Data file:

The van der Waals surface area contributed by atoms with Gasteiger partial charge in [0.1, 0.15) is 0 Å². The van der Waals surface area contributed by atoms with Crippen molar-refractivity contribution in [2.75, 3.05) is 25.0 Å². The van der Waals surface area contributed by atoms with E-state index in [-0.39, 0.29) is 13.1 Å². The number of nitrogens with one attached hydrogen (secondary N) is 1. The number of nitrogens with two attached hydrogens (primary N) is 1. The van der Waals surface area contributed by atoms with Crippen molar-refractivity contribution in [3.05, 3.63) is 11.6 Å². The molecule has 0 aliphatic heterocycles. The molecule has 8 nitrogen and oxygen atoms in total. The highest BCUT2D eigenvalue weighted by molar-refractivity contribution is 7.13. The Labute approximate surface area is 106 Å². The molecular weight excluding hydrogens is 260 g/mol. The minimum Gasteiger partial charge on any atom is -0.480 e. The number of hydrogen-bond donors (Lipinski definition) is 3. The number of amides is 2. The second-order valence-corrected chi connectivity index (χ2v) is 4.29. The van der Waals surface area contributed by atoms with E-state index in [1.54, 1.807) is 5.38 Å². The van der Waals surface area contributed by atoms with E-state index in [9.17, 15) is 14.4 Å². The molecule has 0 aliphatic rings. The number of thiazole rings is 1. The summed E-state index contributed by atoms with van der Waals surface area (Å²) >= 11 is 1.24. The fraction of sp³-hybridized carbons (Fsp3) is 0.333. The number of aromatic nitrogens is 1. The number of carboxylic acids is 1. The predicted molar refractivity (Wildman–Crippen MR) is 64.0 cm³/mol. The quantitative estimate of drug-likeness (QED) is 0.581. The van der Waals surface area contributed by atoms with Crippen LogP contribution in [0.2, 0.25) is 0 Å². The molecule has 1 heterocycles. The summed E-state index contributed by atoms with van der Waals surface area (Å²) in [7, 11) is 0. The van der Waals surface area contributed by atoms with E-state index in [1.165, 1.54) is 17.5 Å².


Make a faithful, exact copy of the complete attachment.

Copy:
The van der Waals surface area contributed by atoms with Gasteiger partial charge in [0.1, 0.15) is 0 Å². The van der Waals surface area contributed by atoms with Crippen molar-refractivity contribution in [2.75, 3.05) is 25.0 Å². The van der Waals surface area contributed by atoms with E-state index in [-0.39, 0.29) is 13.1 Å². The number of nitrogens with one attached hydrogen (secondary N) is 1. The number of nitrogens with two attached hydrogens (primary N) is 1. The van der Waals surface area contributed by atoms with Crippen molar-refractivity contribution in [3.05, 3.63) is 11.6 Å². The molecule has 0 aliphatic heterocycles. The molecule has 8 nitrogen and oxygen atoms in total. The highest BCUT2D eigenvalue weighted by molar-refractivity contribution is 7.13. The Labute approximate surface area is 106 Å². The molecular weight excluding hydrogens is 260 g/mol. The minimum Gasteiger partial charge on any atom is -0.480 e. The number of hydrogen-bond donors (Lipinski definition) is 3. The number of amides is 2. The second-order valence-corrected chi connectivity index (χ2v) is 4.29. The van der Waals surface area contributed by atoms with E-state index in [1.54, 1.807) is 5.38 Å². The van der Waals surface area contributed by atoms with E-state index in [9.17, 15) is 14.4 Å². The molecule has 0 aliphatic rings. The number of thiazole rings is 1. The summed E-state index contributed by atoms with van der Waals surface area (Å²) >= 11 is 1.24. The fraction of sp³-hybridized carbons (Fsp3) is 0.333. The number of aromatic nitrogens is 1. The number of carboxylic acids is 1. The predicted molar refractivity (Wildman–Crippen MR) is 64.0 cm³/mol. The quantitative estimate of drug-likeness (QED) is 0.581. The van der Waals surface area contributed by atoms with Crippen LogP contribution in [0.2, 0.25) is 0 Å². The molecule has 1 heterocycles. The summed E-state index contributed by atoms with van der Waals surface area (Å²) in [7, 11) is 0. The van der Waals surface area contributed by atoms with E-state index in [1.165, 1.54) is 17.5 Å².